Alphabet

| By Camille Whitehead News

The ABCs of Google and Alphabet

Earlier this week, a shock rippled through the tech world – Google announced it is becoming a small fish in the big pond of Alphabet; a much larger holding company.

Under the new structure, Google will become much more streamlined, focusing on it’s core offerings of search, email, YouTube and Android. The existing off-shoots of Google such as Google X (the company’s moon-shoot experimental lab focused on driverless cars and drones) and Fiber, Google’s high-speed Internet initiative, will be segmented into separate companies with their own CEOs, managed by Google’s co-founders and the Alphabet conglomerate.

The main function of Alphabet is to control capital allocation for each business, including determining compensation for each of the businesses’ CEO. Beginning in the fourth quarter of this Financial Year, the company will also report financials for Google on its own, as well as the rest of the exploratory (and often loss-running) enterprises, allowing stakeholders a better sense of the health of Google’s core business.

“We liked the name Alphabet because it means a collection of letters that represent language, one of humanity's most important innovations, and is the core of how we index with Google search!” – Larry Page

In a blog written by Larry Page, ‘G is for Google’, he refers to a statement which defined the core value of Google in the original founders letter which he and co-founder Sergey Brin wrote 11 years ago ‘Google is not a conventional company. We do not intend to become one.’ Larry Page states that from inception, they have always ‘strived to do more, and to do important and meaningful things with the resources we have’. This has led to a multitude of successes across a broad range of businesses, and thus the co-founders agreed that it was time to ensure transparency of each business unit long into the future with the creation of Alphabet. Page is the CEO of Alphabet, Brin is President, and Ruth Porat the former CFO of Google will now be CFO to both companies, a huge role especially considering Alphabet’s financial purpose. Sundar Pichai, who took on responsibility of product and engineering for Google’s Internet business late last year was selected by the co-founders and the board to be the CEO of Google.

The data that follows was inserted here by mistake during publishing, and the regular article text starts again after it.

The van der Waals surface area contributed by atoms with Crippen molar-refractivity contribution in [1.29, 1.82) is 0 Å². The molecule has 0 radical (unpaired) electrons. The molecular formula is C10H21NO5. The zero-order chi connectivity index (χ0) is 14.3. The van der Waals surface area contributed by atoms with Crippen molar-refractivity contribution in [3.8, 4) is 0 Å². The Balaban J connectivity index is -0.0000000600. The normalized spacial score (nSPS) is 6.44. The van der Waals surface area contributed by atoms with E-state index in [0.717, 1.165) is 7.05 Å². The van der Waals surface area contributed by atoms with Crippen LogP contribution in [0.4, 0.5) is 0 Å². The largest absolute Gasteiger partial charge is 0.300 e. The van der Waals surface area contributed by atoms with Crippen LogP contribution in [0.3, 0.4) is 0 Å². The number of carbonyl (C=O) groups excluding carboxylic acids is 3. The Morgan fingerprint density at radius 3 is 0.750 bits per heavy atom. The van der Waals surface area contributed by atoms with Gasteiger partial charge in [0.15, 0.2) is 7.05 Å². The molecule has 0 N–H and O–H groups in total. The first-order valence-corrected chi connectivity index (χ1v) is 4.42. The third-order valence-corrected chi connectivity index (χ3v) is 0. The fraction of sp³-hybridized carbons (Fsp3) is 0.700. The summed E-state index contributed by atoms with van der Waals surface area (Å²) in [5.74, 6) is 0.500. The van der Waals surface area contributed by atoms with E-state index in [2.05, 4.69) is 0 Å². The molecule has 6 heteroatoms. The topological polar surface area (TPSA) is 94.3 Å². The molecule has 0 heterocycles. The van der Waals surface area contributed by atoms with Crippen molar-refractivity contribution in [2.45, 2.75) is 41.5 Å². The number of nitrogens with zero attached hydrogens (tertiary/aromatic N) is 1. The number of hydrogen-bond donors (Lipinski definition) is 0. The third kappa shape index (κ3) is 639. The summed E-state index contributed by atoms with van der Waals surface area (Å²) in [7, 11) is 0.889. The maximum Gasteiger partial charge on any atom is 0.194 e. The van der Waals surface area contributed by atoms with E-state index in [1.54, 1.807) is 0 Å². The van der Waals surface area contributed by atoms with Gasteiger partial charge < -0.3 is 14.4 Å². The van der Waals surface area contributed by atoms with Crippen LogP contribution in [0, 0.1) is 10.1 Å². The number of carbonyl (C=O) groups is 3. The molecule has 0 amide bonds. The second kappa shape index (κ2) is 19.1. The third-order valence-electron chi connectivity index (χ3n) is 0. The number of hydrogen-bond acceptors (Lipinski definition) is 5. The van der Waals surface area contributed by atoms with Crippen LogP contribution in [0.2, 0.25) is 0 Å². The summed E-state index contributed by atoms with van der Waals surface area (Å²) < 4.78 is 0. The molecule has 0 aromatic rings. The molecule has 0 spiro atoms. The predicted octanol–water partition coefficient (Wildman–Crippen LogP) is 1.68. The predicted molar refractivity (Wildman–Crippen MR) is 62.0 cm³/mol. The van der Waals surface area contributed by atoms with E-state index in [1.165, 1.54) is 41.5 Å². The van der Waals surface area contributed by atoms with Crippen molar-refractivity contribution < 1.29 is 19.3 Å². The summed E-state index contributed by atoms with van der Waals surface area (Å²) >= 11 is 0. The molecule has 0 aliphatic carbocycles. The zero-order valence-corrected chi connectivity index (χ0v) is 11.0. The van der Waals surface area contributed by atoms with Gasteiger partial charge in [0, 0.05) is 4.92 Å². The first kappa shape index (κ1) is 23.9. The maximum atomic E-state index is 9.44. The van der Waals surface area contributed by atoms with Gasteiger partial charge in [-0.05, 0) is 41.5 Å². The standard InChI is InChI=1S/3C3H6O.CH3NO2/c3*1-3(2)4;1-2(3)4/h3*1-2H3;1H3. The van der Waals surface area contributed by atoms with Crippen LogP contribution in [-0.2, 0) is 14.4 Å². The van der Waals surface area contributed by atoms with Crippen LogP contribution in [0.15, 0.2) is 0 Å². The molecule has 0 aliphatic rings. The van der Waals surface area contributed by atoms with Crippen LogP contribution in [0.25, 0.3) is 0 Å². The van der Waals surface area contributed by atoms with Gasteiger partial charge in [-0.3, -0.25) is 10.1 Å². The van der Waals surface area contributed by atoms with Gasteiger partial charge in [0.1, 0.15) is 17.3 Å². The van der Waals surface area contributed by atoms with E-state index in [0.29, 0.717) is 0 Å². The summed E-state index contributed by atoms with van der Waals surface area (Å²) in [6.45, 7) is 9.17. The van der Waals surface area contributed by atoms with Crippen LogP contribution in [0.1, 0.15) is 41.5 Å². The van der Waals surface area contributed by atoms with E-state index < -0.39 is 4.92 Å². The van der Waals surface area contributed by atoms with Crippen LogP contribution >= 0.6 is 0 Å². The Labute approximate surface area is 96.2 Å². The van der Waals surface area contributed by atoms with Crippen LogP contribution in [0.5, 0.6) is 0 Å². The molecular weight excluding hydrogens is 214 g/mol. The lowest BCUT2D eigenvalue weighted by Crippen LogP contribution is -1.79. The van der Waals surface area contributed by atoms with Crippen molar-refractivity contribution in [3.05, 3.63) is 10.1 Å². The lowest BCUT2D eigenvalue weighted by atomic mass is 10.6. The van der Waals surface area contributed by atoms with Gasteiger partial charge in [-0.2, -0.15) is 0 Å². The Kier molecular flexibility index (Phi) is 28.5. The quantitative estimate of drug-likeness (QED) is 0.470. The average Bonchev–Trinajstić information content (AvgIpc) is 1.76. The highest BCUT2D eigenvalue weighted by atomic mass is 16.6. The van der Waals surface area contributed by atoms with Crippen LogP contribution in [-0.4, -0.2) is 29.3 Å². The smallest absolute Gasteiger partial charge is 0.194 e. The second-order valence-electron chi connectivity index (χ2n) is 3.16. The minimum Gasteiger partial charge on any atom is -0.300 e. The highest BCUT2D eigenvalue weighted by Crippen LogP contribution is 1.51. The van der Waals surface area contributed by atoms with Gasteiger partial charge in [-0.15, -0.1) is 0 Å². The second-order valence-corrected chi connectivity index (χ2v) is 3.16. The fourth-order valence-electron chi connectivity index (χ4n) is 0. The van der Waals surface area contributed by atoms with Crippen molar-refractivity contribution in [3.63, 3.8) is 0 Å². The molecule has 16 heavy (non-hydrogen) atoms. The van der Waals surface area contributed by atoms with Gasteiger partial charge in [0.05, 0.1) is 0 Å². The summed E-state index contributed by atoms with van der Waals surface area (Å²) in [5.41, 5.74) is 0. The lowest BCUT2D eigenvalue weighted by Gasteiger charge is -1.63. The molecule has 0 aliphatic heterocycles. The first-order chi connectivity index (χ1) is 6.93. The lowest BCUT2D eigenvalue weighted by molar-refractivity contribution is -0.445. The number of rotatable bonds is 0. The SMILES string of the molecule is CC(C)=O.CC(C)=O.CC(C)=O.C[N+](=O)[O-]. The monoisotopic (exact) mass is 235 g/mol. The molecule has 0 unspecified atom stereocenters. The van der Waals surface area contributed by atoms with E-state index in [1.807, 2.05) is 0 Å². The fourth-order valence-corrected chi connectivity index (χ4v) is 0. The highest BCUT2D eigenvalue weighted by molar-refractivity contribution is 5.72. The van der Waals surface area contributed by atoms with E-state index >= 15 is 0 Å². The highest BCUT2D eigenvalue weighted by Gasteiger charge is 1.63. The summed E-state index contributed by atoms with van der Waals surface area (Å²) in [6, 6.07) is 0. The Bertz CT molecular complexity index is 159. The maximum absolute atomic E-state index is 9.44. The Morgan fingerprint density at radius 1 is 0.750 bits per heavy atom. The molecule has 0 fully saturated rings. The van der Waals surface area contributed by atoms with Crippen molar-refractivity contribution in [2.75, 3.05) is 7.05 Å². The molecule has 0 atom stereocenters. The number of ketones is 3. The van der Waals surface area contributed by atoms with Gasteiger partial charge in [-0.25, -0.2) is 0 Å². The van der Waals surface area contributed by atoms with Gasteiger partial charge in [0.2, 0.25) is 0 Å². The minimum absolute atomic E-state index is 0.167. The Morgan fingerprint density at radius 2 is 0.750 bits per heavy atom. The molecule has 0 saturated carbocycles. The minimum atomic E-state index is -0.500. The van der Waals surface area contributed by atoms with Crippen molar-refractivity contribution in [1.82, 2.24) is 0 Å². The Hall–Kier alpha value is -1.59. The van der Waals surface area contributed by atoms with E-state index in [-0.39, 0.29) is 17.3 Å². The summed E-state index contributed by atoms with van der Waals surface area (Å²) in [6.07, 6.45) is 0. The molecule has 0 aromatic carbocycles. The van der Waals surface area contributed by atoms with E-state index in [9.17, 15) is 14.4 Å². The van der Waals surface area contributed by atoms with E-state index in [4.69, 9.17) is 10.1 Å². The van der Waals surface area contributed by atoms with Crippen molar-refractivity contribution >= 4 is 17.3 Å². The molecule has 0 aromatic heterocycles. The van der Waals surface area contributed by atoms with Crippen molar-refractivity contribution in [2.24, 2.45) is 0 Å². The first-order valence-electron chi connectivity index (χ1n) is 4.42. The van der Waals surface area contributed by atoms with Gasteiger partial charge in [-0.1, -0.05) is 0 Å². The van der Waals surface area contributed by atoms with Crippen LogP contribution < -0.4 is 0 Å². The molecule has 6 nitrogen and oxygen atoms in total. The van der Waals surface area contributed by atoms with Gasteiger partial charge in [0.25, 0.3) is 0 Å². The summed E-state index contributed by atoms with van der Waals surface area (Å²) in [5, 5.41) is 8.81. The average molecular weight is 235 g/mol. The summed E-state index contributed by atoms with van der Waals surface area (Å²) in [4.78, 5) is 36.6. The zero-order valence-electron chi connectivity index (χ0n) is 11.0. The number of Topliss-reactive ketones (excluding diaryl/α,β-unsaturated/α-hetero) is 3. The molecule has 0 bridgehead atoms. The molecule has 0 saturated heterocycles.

Sundar Pichai, Google's new CEO, stands in front of a Google sign as he speaks at a conference late 2014.

Sundar Pichai, Google's new CEO

Tagged as:

  • Web Development
  • Technology
  • Web

Author

Cam Whitehead

Camille Whitehead | Strategist

Camille was selected for her current position after participating in The Communications Council graduate program whilst completing her honours of marketing at UWA. In her six months at The Brand Agency Camille has worked across a number of industries, including land development, agriculture, the arts, education and utilities. Her involvement in the branding of Co3, WA's premier contemporary dance competition has been a highlight of Camille's career. In 2014 Camille was named one of the top five national business graduates by GradConnect.

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